NEW YORK (CNN) -- A federal judgeon Friday ordered the Food and Drug Administration to make the morning-after birth control pill available to people of any age without a prescription.
The order overturned a 2011 decision by Health and Human Services Secretary Kathleen Sebelius to require a prescription for girls under 17.
The FDA said it couldn't comment on an ongoing legal matter. But the U.S. Justice Department indicated an appeal of the ruling was under consideration. "The Department of Justice is reviewing the appellate options and expects to act promptly," department spokeswoman Allison Price said.
The American College of Obstetricians and Gynecologists recommended last year that oral contraceptives be sold over the counter in an effort to reduce the number of unintended pregnancies in the United States. Opponents of prescription requirements say prescriptions can delay access to the drug.
Sen. Patty Murray, D-Wash., said, "Today’s ruling highlights the importance of Food and Drug Administration regulations being based on science, not politics. As numerous medical societies and patient advocates have argued, improved access to birth control, including emergency contraception, has been proven to benefit a woman’s personal, economic and social health and stability. Increasing access to obtain a safe and effective product they may need to prevent an unintended pregnancy is an essential part of basic health care.”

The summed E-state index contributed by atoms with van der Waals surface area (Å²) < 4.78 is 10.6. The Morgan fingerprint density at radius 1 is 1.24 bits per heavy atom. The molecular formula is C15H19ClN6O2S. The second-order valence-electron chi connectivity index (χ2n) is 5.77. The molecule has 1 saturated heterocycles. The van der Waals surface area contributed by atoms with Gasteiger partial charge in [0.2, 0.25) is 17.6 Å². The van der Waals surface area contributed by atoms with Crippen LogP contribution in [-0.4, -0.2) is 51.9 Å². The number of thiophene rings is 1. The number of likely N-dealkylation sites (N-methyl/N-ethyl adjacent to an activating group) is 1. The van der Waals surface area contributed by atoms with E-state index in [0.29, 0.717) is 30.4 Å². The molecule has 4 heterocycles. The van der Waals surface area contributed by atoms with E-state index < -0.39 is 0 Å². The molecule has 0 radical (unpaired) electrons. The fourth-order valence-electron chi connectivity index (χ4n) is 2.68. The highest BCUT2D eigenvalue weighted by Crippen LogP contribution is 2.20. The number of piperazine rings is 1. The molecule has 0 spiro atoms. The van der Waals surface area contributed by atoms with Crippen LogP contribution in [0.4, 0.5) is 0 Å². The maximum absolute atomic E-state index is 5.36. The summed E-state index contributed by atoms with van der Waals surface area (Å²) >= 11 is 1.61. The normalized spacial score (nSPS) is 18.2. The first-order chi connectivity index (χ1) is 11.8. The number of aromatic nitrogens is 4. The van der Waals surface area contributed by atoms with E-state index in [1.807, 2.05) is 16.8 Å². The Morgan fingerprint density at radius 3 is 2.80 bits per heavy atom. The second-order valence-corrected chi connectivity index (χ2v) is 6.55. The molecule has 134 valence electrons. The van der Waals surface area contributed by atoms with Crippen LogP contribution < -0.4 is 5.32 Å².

In 2011, Teva Women's Health Inc., maker of Plan B One-Step, had asked the FDA to make the drug available without prescription to all sexually active girls and women. Sebelius overruled the FDA's recommendation, saying, "I do not believe enough data were presented to support the application."
On Friday, U.S. District Court Judge Edward Korman said, "The decisions of the Secretary with respect to Plan B One-Step and that of the FDA with respect to the Citizen Petition, which it had no choice but to deny, were arbitrary, capricious, and unreasonable."
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